Columbus Day Wood Walk 

Getting attention for advocates for indigenous peoples

click to enlarge David Durica, Ryan and Matt Harter carry 90 lbs. of firewood on their backs on Momument Circle. - PHOTO BY LORI LOVELY
  • David Durica, Ryan and Matt Harter carry 90 lbs. of firewood on their backs on Momument Circle.
  • Photo by Lori Lovely

David and Jenny Durica devised a unique visual demonstration to educate people about what it looks like for the typical Guatemalan to provide for his family. They staged a "Wood Walk" through the streets of downtown Indianapolis on Columbus Day to honor the indigenous peoples—particularly the Maya— of Guatemala, where the couple has traveled and volunteered since 2007. "By honoring indigenous peoples in this way, we are advocating for positive change in the community," says the Indianapolis native.

"We intentionally chose Columbus Day to bring attention to the controversy [of honoring him]," Durica explains, adding that the intention of this attention-grabbing moving display is to raise awareness of the history of oppressive behavior toward indigenous peoples. "We want to engage people, make them think and help them to relate to a different culture and all the hard work required for these people to care for their families."

In the rural villages of Guatemala, men stack and carry wood for miles through mountainous terrain in order to provide fuel for cooking and heat. Replicating their journey in a flatter urban landscape, Durica, along with Ryan and Matt Harter, brothers who have joined the couple on missions to Guatemala, carried 90-pound stacks of firewood in the traditional manner.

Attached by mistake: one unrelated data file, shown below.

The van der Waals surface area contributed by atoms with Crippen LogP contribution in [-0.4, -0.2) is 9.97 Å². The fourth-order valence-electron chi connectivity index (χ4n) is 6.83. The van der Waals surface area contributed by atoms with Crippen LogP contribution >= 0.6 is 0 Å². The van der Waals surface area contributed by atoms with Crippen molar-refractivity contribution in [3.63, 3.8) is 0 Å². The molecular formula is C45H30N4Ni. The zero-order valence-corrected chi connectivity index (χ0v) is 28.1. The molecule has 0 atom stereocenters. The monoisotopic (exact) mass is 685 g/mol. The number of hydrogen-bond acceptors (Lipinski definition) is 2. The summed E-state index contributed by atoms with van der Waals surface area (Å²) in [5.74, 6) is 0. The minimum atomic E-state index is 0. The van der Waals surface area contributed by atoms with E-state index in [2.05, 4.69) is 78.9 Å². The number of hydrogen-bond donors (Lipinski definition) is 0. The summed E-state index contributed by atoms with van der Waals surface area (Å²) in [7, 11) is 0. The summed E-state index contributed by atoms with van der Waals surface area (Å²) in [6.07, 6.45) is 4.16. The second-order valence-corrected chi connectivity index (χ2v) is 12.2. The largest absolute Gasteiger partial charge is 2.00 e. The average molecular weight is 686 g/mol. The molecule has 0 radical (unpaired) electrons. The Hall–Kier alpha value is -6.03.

The trio walked from Monument Circle to the City Market and back, attracting notice with each laborious step. "It's more difficult than I thought it would be," Durica admits. His only previous attempt at carrying wood in this fashion occurred several years ago in Guatemala, but he was determined to put himself in their shoes, with the hope of inspiring the people of Indianapolis to action.

click to enlarge Ryan Harter helps David Durica strap his woodstack on his back. - PHOTO BY LORI LOVELY
  • Ryan Harter helps David Durica strap his woodstack on his back.
  • Photo by Lori Lovely

"Gandhi said to be the change you want to see," Durica paraphrases. "We created Claim to Change ( as an avenue for people to identify changes they want to see."

The change Durica wants to see is a better life for the indigenous people of Guatemala, which is why he and his wife founded Las Casas, named in honor of Bartolome de Las Casas, the 16th-century Spanish historian, reformer and Dominican friar who chronicled the colonization of the West Indies and the abuses meted out to indigenous peoples by European settlers.

The mission of Las Casas is to promote justice and the beauty of the Latin culture. Translated, las casas means "the homes." Not only have the Duricas and the Harter brothers helped build a house for a Guatemalan man, but their goal is to improve the home life of the Guatemalan artisans and back-strap weavers. "We believe we can make a long-term impact in the lives of the impoverished in the Lake Atitlan region," he explains.

Since 2012, the Duricas have been selling Guatemalan textiles and Mayan goods through retail sales online and at local fairs, providing expanded markets through which the artists can sell their goods.

"I've learned so much about Mayan culture," Durica reflects. "I admire their way of doing things."

After carrying 90-lb. stacks of wood Guatemalan-style, they all have even greater admiration. "I have such respect for the Guatemalans," Jenny says. "They're so strong."

"They use the bigger muscles of their necks and legs to carry," Durica recognizes. "We use our arms too much." The trick is to stack the wood so it's evenly balanced, but any way you pack it, it's hard work, as they learned firsthand.

Hoping that they raised awareness and reached at least a few people on a sunny Columbus Day, they plan to continue to advocate for minority rights and cultural reconciliation in the hope of making life better for all.

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Lori Lovely

Lori Lovely is a contributing freelance writer. Her passions include animal rights, Native American affairs and the Indianapolis 500.

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